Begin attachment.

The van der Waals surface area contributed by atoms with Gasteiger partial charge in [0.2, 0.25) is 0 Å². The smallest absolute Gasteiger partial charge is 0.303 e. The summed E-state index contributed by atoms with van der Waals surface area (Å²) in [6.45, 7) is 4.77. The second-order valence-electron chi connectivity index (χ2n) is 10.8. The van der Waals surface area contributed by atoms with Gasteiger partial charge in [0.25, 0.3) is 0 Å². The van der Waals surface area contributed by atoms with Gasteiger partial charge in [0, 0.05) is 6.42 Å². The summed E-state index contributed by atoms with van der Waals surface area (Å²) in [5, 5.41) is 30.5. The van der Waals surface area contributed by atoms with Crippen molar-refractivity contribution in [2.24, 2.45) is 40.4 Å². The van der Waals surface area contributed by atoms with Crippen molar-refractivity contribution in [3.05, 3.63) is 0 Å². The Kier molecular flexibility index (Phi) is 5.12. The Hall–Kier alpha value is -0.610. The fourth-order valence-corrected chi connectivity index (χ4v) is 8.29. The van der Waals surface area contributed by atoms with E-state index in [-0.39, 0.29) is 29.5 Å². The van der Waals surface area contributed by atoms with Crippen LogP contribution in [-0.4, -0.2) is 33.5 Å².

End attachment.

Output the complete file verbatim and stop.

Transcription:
The van der Waals surface area contributed by atoms with Gasteiger partial charge in [0.2, 0.25) is 0 Å². The smallest absolute Gasteiger partial charge is 0.303 e. The summed E-state index contributed by atoms with van der Waals surface area (Å²) in [6.45, 7) is 4.77. The second-order valence-electron chi connectivity index (χ2n) is 10.8. The van der Waals surface area contributed by atoms with Gasteiger partial charge in [0.25, 0.3) is 0 Å². The van der Waals surface area contributed by atoms with Gasteiger partial charge in [0, 0.05) is 6.42 Å². The summed E-state index contributed by atoms with van der Waals surface area (Å²) in [5, 5.41) is 30.5. The van der Waals surface area contributed by atoms with Crippen molar-refractivity contribution in [2.24, 2.45) is 40.4 Å². The van der Waals surface area contributed by atoms with Crippen molar-refractivity contribution in [3.05, 3.63) is 0 Å². The Kier molecular flexibility index (Phi) is 5.12. The Hall–Kier alpha value is -0.610. The fourth-order valence-corrected chi connectivity index (χ4v) is 8.29. The van der Waals surface area contributed by atoms with E-state index in [-0.39, 0.29) is 29.5 Å². The van der Waals surface area contributed by atoms with Crippen LogP contribution in [-0.4, -0.2) is 33.5 Å².